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View Diary: The Conundrum of Effective Education Policy (10 comments)

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  •  I disagree that the solution to (4+ / 0-)

    math deficiencies in kids is parental involvement. I have subbed in math classes at all levels. Learning what they call "math facts" - memorizing addition, subtraction, multiplication, and division - is fundamental to grasping mathematics. It cannot be left to prescient parents who realize their kids need it and aren't getting it at school.

    Classes spend most of their time in an effort to get kids to figure out math theory for themselves, which only the most talented of them do. Math has turned into language assignments where students laboriously write paragraphs about how they solved silly problems that no one in their right mind would want to solve in real life, where we let them choose their own method for solving a problem, even if it means drawing a matrix of little circles and counting them out by hand. Even into junior high!

    Only the kids who have a real knack for the subject finish their assignments early enough to practice with the flash cards, or the ones with parents who think that memorization is important to getting comfortable in math. I think the modern math methods are increasing the numeracy gap between the kids who can and kids who can't.

    If wanting the country to succeed is wrong, I don't want to be right.

    by Angela Quattrano on Thu Apr 16, 2009 at 02:54:53 PM PDT

    •  Huh? (1+ / 0-)
      Recommended by:
      miss SPED

      I'm not sure I truly understand the crux of your argument, but I'll try to address it as best I can.

      I don't necessarily disagree with you that, bio-physiologically, some kids may be pre-disposed to success in higher math. Nevertheless, Elementary students in all respects do not have the kinds of classwork or homework that prevents them from reaping the future benefits of table memorization as a fundamental building block to higher math. If a kid gets to jr. high and he's still struggling with multiplication tables, he's in trouble. The solution is in elementary ed, but it is not addressed primarily by the teachers: they readily admit that their math curriculum does not have space for this kind of rote memorization. Parents must incorporate it, but that is problematic for the reasons I outlined in my diary.

      Based upon my experience with the little K boy who was believed, based upon every professional metric to be at a sub-remedial level--and demonstrably proved otherwise--I do not consider those without a subjective 'pre-disposition' to math can be ascertained worthy of a 'leave behind' mentality by the educational system. Which seems like what you're suggesting.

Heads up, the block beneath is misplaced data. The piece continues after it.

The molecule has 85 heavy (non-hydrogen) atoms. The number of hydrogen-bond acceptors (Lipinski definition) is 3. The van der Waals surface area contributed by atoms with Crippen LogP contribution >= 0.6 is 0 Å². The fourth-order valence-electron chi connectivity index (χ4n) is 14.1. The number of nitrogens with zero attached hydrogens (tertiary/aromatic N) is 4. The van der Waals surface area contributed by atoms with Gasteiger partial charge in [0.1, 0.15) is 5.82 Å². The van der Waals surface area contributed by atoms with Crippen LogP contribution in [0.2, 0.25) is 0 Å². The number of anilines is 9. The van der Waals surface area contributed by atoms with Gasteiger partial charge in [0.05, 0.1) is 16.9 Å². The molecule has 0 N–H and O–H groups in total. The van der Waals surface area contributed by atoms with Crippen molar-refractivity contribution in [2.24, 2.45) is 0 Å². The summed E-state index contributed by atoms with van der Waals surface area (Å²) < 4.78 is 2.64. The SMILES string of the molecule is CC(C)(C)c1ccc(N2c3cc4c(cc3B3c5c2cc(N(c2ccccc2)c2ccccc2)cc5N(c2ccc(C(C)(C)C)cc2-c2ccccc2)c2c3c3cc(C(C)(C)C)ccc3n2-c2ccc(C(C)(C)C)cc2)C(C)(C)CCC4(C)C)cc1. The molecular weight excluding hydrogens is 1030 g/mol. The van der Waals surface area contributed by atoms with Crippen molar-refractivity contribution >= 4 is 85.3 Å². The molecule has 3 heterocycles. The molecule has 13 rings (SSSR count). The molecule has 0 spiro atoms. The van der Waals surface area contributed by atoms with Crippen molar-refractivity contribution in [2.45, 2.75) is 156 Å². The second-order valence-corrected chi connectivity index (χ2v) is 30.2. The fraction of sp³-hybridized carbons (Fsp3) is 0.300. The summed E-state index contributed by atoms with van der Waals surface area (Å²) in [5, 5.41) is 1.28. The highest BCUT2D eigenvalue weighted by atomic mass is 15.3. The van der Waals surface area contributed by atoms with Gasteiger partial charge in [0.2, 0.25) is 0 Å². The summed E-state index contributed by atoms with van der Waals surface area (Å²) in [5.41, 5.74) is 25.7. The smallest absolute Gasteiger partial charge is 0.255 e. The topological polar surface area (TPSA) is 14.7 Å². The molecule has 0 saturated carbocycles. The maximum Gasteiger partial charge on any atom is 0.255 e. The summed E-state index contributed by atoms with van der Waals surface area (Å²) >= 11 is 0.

In later years--jr. high and certainly high school--you're absolutely correct. By then, the benefits of rote memorization is long out of the picture and the student does, or does not, possess an affinity for higher math concepts. But they will fail, no matter what, if they do not have the foundation to support them, no matter where their conceptual capabilities may lie.

      IMHO, I believe you're grossly underestimating the influence of parents within the current elementary ed curricular environment. K through 4, EVERY teacher emphasized the importance of learning tables at home, because they simply could not focus on this aspect in class.

      You're suggesting, it seems, that rote memorization of basic math tables is superfluous unless the child exhibits an affinity for math. How do you reasonable determine that in the elementary years?

      Smart Government: 01.20.09 myth became reality. Looking better. -5.50 -4.51

      by ktward on Thu Apr 16, 2009 at 03:48:42 PM PDT

      [ Parent ]

      •  I thought Angela Q. was saying the opposite. (3+ / 0-)
        Recommended by:
        Ms Citizen, miss SPED, ktward

        That the memorization of basic math facts is too important to not be fully achievable on classroom time, rather than also being dependent on extra home instruction beyond assigned homework. And that because of making instruction so dependent on memorization elsewhere, there's an increasing gap between those who take to math like a duck to water and those who need a bit more help to get through those first all-important learning stages - those who need the extra don't get it unless a parent realizes it needs to happen and can provide it.

        Can you see this inaugural, Dr. King? Did you see this?

        by Cassandra Waites on Thu Apr 16, 2009 at 04:17:41 PM PDT

        [ Parent ]

        •  You may be right. (0+ / 0-)

          Perhaps it's her first sentence that threw me:

          I disagree that the solution to math deficiencies in kids is parental involvement.

          I believe just the opposite, given present day realities. I see this as a challenge in current-day math curriculum, given the understandable variables in the level parental involvement.

          Smart Government: 01.20.09 myth became reality. Looking better. -5.50 -4.51

          by ktward on Thu Apr 16, 2009 at 04:38:46 PM PDT

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